Are Preferred Rooms Worth It? DVC Time!

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Can you relate to DVC owner Diannelynn? She and her husband stayed at Saratoga Springs in January 2020 (in the before-times). They spent extra points to stay in a preferred room. And she even put in a room request for a specific building – Springs 6. She requested an upper floor and a view of the fountain. Sounds pretty ideal. She and her husband enjoy sitting on their balcony in the morning or evening to relax. On this trip, they were assigned room 4123. Definitely not on the upper floor, and definitely no view of the fountain. Instead, they got …

… a heavily-used access door.

Not a great view. Certainly no quiet balcony time happening here. They couldn’t even leave their blinds open, since everyone staying in the building uses that door at all hours of the day. Ouch. So spending more points for the upgraded room didn’t help them out. But might it make an impact at other DVC resorts? Read on to find out. And if you’re more interested in Value/Moderate resorts or Deluxe resorts, you can read about those too.

Explain the Math!

TouringPlans users can submit a survey after each DVC stay. They rate their overall satisfaction, and they can also submit their room number. Using the room numbers that are submitted, I can determine the room type, view and location.

To do the analysis for today for each room type, I need to know three things:

  • The average satisfaction. Averages allow us to compare across room types.
  • The 95% confidence interval. The confidence interval allows me to visualize how reliable the averages are. If there aren’t many results, or the results were really spread out, I can’t be incredibly confident in the average. That generates a large confidence interval.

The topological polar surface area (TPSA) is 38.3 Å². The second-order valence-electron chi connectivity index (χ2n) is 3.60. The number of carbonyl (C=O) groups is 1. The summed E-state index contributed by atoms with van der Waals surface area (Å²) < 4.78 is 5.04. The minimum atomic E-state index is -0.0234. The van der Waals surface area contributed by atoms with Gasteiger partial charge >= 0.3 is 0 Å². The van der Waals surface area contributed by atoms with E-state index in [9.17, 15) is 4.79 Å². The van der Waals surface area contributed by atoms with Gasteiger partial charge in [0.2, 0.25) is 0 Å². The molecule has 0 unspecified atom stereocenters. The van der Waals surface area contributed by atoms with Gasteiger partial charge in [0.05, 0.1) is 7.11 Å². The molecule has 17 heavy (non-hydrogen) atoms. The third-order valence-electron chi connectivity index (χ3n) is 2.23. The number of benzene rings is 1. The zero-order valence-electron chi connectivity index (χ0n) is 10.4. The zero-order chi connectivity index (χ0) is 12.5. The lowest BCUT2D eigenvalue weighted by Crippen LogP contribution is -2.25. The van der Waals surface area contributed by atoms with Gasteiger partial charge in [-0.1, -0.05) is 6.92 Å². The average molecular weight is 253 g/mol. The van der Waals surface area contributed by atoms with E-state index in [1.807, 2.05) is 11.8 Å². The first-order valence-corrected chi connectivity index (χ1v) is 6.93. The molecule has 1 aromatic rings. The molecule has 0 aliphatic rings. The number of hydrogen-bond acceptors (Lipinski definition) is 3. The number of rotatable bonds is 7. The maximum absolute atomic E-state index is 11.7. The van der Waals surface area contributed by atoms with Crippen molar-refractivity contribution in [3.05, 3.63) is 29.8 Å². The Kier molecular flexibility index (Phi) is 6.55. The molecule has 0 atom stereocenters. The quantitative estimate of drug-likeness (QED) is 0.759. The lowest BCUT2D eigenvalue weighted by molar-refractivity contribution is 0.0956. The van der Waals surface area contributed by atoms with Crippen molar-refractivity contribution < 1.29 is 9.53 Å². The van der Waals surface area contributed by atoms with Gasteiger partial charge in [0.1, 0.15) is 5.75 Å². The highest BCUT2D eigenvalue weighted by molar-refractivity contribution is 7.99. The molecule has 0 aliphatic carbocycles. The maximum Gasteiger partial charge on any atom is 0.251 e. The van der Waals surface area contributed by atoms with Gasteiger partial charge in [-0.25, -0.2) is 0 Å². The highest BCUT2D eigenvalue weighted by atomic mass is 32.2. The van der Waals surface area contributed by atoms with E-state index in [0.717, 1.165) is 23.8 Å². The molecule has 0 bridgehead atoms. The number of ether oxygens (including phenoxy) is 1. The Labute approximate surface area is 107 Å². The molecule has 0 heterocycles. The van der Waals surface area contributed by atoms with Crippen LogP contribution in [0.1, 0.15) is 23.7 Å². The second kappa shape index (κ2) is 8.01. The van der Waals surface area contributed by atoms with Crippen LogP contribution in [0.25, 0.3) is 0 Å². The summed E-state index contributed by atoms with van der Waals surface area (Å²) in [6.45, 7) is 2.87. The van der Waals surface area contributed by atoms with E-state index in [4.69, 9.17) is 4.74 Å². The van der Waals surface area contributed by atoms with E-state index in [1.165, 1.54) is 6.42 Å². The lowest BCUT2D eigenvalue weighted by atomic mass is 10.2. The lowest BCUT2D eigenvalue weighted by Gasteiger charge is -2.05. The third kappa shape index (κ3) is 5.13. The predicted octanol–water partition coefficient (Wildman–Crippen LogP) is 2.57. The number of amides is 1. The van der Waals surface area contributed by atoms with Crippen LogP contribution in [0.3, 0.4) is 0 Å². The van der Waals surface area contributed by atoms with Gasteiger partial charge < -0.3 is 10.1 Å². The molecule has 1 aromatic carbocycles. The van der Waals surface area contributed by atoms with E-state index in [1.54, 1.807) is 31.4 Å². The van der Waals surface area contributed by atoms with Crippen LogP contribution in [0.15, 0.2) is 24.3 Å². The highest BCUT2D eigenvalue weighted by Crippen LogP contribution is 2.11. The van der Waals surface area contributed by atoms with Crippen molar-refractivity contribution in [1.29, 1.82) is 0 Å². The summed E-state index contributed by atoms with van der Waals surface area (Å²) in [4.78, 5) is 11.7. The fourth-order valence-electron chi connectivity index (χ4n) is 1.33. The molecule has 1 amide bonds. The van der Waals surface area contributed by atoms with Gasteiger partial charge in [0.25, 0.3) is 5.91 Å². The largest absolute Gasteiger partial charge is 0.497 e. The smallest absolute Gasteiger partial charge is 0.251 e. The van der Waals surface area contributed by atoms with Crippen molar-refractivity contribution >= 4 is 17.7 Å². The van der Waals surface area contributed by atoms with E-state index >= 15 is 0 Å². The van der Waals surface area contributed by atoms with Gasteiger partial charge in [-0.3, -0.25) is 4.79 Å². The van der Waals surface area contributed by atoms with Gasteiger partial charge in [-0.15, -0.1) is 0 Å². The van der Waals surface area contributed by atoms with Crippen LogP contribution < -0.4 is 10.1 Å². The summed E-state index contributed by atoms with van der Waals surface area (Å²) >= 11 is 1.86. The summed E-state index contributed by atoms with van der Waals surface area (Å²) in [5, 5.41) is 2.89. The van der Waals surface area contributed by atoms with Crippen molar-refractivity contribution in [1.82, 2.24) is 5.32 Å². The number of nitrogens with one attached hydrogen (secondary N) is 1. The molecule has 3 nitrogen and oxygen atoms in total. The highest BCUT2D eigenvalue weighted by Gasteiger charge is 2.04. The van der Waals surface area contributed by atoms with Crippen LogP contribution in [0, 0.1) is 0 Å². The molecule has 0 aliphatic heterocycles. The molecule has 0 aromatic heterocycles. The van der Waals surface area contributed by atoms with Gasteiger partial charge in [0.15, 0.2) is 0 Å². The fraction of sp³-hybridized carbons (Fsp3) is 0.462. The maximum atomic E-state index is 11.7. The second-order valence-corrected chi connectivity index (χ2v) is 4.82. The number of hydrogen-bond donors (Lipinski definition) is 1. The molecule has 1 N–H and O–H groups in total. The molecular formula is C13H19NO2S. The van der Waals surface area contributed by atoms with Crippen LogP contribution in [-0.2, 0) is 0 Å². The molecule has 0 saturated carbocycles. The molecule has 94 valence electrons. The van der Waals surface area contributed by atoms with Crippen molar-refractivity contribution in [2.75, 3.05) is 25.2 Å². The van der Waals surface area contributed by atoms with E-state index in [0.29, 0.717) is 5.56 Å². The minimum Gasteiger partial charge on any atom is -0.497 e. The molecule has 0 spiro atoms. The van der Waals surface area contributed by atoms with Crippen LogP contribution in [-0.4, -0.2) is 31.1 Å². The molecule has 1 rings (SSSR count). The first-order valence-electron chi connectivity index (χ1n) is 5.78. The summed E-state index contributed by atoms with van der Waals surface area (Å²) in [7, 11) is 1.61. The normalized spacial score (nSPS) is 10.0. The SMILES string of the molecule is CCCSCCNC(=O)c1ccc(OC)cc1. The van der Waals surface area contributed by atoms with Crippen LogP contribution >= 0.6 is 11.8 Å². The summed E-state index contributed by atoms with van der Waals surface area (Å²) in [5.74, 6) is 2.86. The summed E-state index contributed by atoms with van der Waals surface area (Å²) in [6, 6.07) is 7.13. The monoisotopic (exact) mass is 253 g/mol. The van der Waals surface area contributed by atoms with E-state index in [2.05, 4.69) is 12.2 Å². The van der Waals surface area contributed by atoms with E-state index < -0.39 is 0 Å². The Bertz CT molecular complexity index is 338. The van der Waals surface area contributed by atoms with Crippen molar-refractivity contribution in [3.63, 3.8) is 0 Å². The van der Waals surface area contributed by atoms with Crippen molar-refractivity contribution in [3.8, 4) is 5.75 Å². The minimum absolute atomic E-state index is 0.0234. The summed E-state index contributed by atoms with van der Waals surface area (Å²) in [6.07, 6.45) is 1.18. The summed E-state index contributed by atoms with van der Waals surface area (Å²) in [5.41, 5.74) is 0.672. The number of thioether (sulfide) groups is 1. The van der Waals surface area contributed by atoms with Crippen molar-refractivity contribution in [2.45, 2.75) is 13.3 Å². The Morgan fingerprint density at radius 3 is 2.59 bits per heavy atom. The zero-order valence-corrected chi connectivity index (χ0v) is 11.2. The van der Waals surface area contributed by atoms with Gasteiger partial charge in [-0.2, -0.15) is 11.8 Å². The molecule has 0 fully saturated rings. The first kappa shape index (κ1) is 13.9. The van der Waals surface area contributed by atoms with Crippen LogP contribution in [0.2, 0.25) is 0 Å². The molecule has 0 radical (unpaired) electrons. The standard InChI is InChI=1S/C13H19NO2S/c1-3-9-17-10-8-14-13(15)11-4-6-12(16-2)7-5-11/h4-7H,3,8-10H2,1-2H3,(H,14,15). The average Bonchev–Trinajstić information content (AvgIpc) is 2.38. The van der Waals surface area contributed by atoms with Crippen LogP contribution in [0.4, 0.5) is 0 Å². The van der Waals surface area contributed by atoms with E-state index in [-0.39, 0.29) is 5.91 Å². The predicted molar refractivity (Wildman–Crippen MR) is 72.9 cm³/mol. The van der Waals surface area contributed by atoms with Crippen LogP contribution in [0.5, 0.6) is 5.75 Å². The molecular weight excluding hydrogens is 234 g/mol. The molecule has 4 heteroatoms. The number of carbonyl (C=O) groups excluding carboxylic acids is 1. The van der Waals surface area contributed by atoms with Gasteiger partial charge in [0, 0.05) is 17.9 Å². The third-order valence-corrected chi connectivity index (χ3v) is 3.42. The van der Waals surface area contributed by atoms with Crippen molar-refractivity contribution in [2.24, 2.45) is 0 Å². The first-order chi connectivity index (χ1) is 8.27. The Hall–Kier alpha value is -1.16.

• The average increase in points per night compared to the next-cheapest room category. For this, I’m going to be using the 1-bedroom point cost to grab the upgrade cost. It’s generally a nice average between studio, 1-bed, 2-bed, and grand villa upgrade costs.

Each graph in this post will have room types along the horizontal axis. Then satisfaction will be on a scale from 4.0 to 5.0 on the vertical axis. A zoomed-in scale like that can be misleading. So take all graphs with a visual grain of salt. You’d barely notice a difference of 0.2 on a graph that goes from 1 to 5. But it’s much more noticeable in my smaller version of the axis. So why’d I do it? I’m only going to show room types that had enough responses to get a really solid average (usually 60 or more surveys). And no qualifying room type had a confidence interval that dipped below 4.0.

Preferred Rooms at DVC Resorts

Are preferred rooms worth the upgrade cost at Animal Kingdom Lodge?

Average satisfaction at different room types at Animal Kingdom Lodge (DVC at Jambo and Kidani)
  • We’re going to start off strong with a result that I just straight-up did not expect. Even given the deluxe results for Jambo House, I figured in the DVC world the savanna upgrade would show up as worth the cost.
  • Room 5134 at Animal Kingdom Lodge – Jambo House. This is a Value Studio, which you can book for as little as 7 points per night!

    The value rooms (which are only found in Jambo) are the sleeper hit here. They don’t have a higher average just because they’re in Jambo. In general, Kidani standard and savanna rooms perform slightly better than their Jambo equivalents. But I get it. If I was paying 14 points per night less than a savanna room, and this was the view out of my window, I’d be pretty darn pleased with myself too.

  • In the end, I guess it logically makes sense that there is no difference in satisfaction between standard and savanna rooms. I’ve always stayed in standard rooms. At Jambo I had a “hidden savanna” view (they’re much more common there) and at Kidani I had a view of the road just outside of the entrance. But both times we spent most of our time on the communal “back porches” of the lodge and loved every minute of it. Both standard and savanna views can be as much as a 1/4-mile away from the lobby at Jambo, and a whopping 1/2-mile away from the lobby at Kidani.